# Elementary Probability

• ### Song: 50 Ways to Leave Your Lover

A song for teaching about the multiplication rule.  Using the popular topic among young adults of relationships, the multiplication principle is memorably illustrated by having Paul Simon's #1 hit song (which states only a half-dozen ways to leave your lover, not 50) revisited to show 50 literal paths for ending a relationship: (5 reasons for the decision) X (5 methods to relay the decision) X  (2 options for handling acquired stuff). The lyrics were written by Larry Lesser from The University of Texas at El Paso to the tune of Simon’s same-titled 1975 song.  The audio recording features vocals by Abeni Merryweather and production by Abeni Merryweather  from UTEP's commercial music program.  The song tied for second place in the 2023 A-mu-sing contest.

The structure of the problem in the song is similar to Exercise 3 in the progressive curriculum sequence outlined in the Spring 2024 Journal of Mathematics Education at Teachers College article “A Problem-based Curriculum to Develop the Multiplication Principle for Counting”: https://journals.library.columbia.edu/index.php/jmetc/article/view/11949/6300

• ### Poem: Lottery Strategy

This limerick was written April 2021 by Larry Lesser of The University of Texas at El Paso to be used as a vehicle for discussing probabilities and expected values involved in playing a typical pari-mutuel lottery.  The limerick was also published in the June 2021 issue of AmStat News.

This limerick was written in April 2021 by Larry Lesser of The University of Texas at El Paso to be used as a vehicle for discussing Simpson's Paradox.  The limerick was also published in the June 2021 Amstat News.

• ### Poem: Permission to Add; Order to Subtract

A limerick to teach the inclusion-exclusion rule for finding the probability of the union of two events.  The poem was written by Marion D. Cohen from Drexel University and published in the January 2021 issue (vol 11 number 1) of the Journal of Humanistic Mathematics.

• ### Poem: Permission to Add

A limerick to teach the addition rule for finding the probability of the union of disjoint (mutually exclusive) events.  The limerick was written by Marion D. Cohen from Drexel University and published in the  January 2021 (vol. 11, issue 1) Journal of Humanistic Mathematics.

• ### Cartoon: Launch Risk

A cartoon suitable for use in teaching about risks and the problem with making post hoc comparisons. The cartoon is number 2107 (February, 2019) from the webcomic series at xkcd.com created by Randall Munroe. Free to use in the classroom and on course web sites under a Creative Commons attribution-non-commercial 2.5 license.

• ### Cartoon: Feathered Dinosaur Venn Diagram

A cartoon suitable for use in teaching about Venn Diagrams and the meaning of mutually exclusive events. The cartoon is number 2090 (December, 2018) from the webcomic series at xkcd.com created by Randall Munroe. Free to use in the classroom and on course web sites under a Creative Commons attribution-non-commercial 2.5 license.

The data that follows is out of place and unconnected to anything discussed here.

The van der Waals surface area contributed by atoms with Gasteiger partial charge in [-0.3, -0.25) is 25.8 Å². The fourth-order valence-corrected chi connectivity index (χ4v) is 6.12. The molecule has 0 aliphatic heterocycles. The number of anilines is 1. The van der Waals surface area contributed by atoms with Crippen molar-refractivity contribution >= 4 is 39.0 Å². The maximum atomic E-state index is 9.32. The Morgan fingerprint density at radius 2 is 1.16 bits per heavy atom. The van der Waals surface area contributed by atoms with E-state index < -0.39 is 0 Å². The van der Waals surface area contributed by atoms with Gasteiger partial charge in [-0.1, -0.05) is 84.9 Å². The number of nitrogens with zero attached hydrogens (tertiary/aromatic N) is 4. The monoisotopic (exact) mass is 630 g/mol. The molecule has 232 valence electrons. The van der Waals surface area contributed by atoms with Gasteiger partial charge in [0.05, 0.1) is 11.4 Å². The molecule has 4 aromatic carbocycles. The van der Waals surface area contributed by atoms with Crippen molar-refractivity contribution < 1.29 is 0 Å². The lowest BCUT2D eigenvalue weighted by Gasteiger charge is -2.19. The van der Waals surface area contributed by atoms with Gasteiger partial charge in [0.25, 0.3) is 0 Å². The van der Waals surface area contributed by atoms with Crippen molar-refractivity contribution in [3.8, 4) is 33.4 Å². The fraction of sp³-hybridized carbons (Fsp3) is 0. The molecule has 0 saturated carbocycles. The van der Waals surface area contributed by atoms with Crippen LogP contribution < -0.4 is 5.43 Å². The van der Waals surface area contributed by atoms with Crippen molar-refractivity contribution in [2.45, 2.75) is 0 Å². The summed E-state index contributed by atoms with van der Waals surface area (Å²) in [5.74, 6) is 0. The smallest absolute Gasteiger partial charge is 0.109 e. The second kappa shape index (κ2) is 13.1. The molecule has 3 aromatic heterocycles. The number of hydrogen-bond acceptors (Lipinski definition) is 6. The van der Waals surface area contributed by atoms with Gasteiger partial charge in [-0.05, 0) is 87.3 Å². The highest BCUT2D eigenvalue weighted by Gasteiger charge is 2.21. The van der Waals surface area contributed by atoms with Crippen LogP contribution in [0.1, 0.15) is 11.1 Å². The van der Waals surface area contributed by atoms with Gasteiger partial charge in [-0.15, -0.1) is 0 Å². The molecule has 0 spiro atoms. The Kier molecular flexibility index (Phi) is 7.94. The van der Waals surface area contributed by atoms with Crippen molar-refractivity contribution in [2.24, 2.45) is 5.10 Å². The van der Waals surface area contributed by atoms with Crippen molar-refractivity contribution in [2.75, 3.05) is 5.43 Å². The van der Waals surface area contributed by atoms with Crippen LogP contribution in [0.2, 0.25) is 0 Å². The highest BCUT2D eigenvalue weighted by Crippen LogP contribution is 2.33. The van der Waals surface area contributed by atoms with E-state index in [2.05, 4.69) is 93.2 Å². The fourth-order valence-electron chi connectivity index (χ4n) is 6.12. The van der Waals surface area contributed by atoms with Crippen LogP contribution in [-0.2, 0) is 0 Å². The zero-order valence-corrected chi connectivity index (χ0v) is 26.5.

• ### Food: The Probability of a Kiss

Summary: Through generating, collecting, displaying, and analyzing data, students are given the opportunity to explore a variety of descriptive statistical techniques and develop an understanding of the distinction between theoretical, subjective, and empirical (or experimental) probabilities. These concepts are developed with activities using Hershey KissesTM and may be extended to introduce the sampling distribution of a sample proportion. The activities are described in M. Richardson and S. Haller. (2002), “What is the Probability of a Kiss? (It's Not What You Think),” Journal of Statistics Education, 10(3), https://www.tandfonline.com/doi/full/10.1080/10691898.2002.11910683

Specifics: The main activity uses Hershey’s Kisses to explore the concept of probability. Three specific sub-activities are performed such as:

1. Students explore the empirical probability that a plain Hershey’s Kiss will land on its flat base when spilled from a cup.
2. Students make predictions about the probability of an almond Hershey’s Kisses landing on its base when spilled from a cup, after having experimented with the plain Kisses.
3. Students explore the properties of the distribution of a sample proportion to see whether the percentages of base landings have a specified distribution and whether they think that the number of Kisses tossed affects the shape or the mean and standard deviation of this distribution.

(Resource photo illustration by Barbara Cohen, 2020; this summary compiled by Bibek Aryal)

• ### Joke: Inequality Language

A joke about the meaning of an inequality symbol like ≤ written in February 2020 by Larry Lesser from The University of Texas at El Paso and Dennis Pearl from Penn State University.

• ### Cartoon: Modified Bayes Theorem

A cartoon suitable for use in teaching about Bayes Theorem (an obvious follow-up exercise is to ask what “P(C)” would have to be to make the “Modified Bayes Theorem” correct). The cartoon is number 2059 (October, 2018) from the webcomic series at xkcd.com created by Randall Munroe. Free to use in the classroom and on course web sites under a creative commons attribution-non-commercial 2.5 license.